Although opioids drive a large portion of those overdoses and deaths, many basic medications can cause complications if used improperly. Adding to the risk is the fact that many older patients use additional OTC medications and supplements that could compound adverse health effects.
Pharmacists are a valuable resource for educating patients, and a report by CVS found nearly 60 percent of surveyed patients said they “often” or “sometimes” ask pharmacists questions. With information gathered from patient interviews in conjunction with labs and physical exam information, pharmacists can make recommendations for therapy adjustment.
Ambulatory care pharmacists working in clinics and provider offices can also meet at length with patients individually and work alongside prescribers to optimize treatment. Some are also providing clinical services as an additional revenue stream, offering greater choice in care for consumers.
Technology Can Help Pharmacists Play Their Part
Pharmacists must now consider how they can better engage existing patients and collaborate with prescribing physicians while also attracting new patients. It is no longer enough just to open the doors, stock prescriptions and serve patients with old fashioned customer service.
Pharmacists must adopt the latest technologies to keep pace and better serve their patients, especially as the demands of baby boomers give way to tech-enabled younger generations. Consumers are increasingly looking for mobile functionality in many areas of their lives, including health care.
According to a report by EY, half of consumers are comfortable contacting their physicians digitally and many are already using new technologies to augment the patient-provider relationship. More than 70 percent of millennials say they want the ability to book appointments via mobile apps or to see doctors virtually, according to a report by Harris Poll.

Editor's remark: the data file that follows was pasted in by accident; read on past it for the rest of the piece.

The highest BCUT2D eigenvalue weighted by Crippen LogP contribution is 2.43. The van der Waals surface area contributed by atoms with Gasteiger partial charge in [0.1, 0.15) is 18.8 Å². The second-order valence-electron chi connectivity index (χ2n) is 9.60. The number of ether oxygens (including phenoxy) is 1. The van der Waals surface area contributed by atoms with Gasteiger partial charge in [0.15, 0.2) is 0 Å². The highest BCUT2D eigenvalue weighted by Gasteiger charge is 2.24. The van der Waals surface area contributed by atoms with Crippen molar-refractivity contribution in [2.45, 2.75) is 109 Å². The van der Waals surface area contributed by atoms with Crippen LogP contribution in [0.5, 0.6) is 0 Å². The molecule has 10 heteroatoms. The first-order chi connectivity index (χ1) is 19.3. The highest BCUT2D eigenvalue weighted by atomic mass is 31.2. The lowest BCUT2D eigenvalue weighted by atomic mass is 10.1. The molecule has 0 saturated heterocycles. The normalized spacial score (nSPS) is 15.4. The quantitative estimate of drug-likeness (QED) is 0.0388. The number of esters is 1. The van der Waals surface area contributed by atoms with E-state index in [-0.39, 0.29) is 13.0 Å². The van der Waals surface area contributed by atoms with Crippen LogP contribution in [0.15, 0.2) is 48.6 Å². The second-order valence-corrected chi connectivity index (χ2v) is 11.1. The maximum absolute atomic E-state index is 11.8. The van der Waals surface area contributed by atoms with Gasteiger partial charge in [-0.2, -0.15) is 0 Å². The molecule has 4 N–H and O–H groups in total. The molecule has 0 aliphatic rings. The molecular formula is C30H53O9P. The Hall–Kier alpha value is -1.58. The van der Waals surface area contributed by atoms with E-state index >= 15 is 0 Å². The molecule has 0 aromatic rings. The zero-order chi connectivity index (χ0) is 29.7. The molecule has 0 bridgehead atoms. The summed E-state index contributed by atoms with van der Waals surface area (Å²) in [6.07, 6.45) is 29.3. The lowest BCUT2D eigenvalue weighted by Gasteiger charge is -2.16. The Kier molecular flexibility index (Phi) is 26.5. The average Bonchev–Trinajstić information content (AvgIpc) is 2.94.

Pharmacies can also adopt new technologies to enhance the customer experience and their own operations. The best solutions are those with demonstrated success on the physician side. A range of single-purpose technology vendors exist on the market, but pharmacists should take a note from doctors and look to solutions that integrate various functions into one cohesive workflow.
With new technology solutions, pharmacists can remain connected to patients and answer questions about their treatment, send reminders about expiring medicine, seasonal updates, flu shots and more. Cloud-based solutions can help enhance prescriber collaboration and communications, eliminate paper processes, effectively engage patients online and drive clinical revenues.
Most importantly, greater use of technology can enable pharmacists to solidify their critical role in the health care system.
About the Author
Michael Morgan, CEO of Updox With a successful track record in helping organizations use technology to transform the way care is delivered, Mike has more than 25 years of health care experience leadership within software, behavioral health and HIT organizations. Updox has made the Inc 5000 list of fastest-growing companies in America for the past four consecutive years.